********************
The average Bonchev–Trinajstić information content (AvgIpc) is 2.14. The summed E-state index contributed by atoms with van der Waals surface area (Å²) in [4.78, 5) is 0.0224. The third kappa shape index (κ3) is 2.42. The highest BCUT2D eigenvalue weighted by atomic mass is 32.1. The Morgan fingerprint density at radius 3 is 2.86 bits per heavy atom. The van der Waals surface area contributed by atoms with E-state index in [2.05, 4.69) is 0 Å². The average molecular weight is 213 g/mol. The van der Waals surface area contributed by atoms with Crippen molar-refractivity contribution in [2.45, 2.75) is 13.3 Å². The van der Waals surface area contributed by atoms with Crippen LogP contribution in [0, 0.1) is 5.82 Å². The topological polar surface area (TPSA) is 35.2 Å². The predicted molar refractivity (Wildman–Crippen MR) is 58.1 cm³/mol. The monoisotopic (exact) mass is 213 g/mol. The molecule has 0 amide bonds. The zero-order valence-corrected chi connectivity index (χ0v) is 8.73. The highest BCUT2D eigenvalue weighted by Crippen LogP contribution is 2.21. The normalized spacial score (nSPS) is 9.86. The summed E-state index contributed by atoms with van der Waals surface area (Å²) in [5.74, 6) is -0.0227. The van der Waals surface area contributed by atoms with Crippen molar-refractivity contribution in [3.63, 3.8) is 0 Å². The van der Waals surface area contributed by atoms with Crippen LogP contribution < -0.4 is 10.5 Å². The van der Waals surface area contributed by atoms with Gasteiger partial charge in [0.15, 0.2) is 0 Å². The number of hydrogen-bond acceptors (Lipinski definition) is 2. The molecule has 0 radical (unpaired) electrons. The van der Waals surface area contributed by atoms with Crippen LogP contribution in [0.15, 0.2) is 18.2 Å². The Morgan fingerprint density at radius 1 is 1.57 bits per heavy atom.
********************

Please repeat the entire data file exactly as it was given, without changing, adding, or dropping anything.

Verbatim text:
The average Bonchev–Trinajstić information content (AvgIpc) is 2.14. The summed E-state index contributed by atoms with van der Waals surface area (Å²) in [4.78, 5) is 0.0224. The third kappa shape index (κ3) is 2.42. The highest BCUT2D eigenvalue weighted by atomic mass is 32.1. The Morgan fingerprint density at radius 3 is 2.86 bits per heavy atom. The van der Waals surface area contributed by atoms with E-state index in [2.05, 4.69) is 0 Å². The average molecular weight is 213 g/mol. The van der Waals surface area contributed by atoms with Crippen molar-refractivity contribution in [2.45, 2.75) is 13.3 Å². The van der Waals surface area contributed by atoms with Crippen LogP contribution in [0, 0.1) is 5.82 Å². The topological polar surface area (TPSA) is 35.2 Å². The predicted molar refractivity (Wildman–Crippen MR) is 58.1 cm³/mol. The monoisotopic (exact) mass is 213 g/mol. The molecule has 0 amide bonds. The zero-order valence-corrected chi connectivity index (χ0v) is 8.73. The highest BCUT2D eigenvalue weighted by Crippen LogP contribution is 2.21. The normalized spacial score (nSPS) is 9.86. The summed E-state index contributed by atoms with van der Waals surface area (Å²) in [5.74, 6) is -0.0227. The van der Waals surface area contributed by atoms with Crippen molar-refractivity contribution in [3.63, 3.8) is 0 Å². The van der Waals surface area contributed by atoms with Crippen LogP contribution < -0.4 is 10.5 Å². The van der Waals surface area contributed by atoms with Gasteiger partial charge in [0.15, 0.2) is 0 Å². The number of hydrogen-bond acceptors (Lipinski definition) is 2. The molecule has 0 radical (unpaired) electrons. The van der Waals surface area contributed by atoms with Crippen LogP contribution in [0.15, 0.2) is 18.2 Å². The Morgan fingerprint density at radius 1 is 1.57 bits per heavy atom.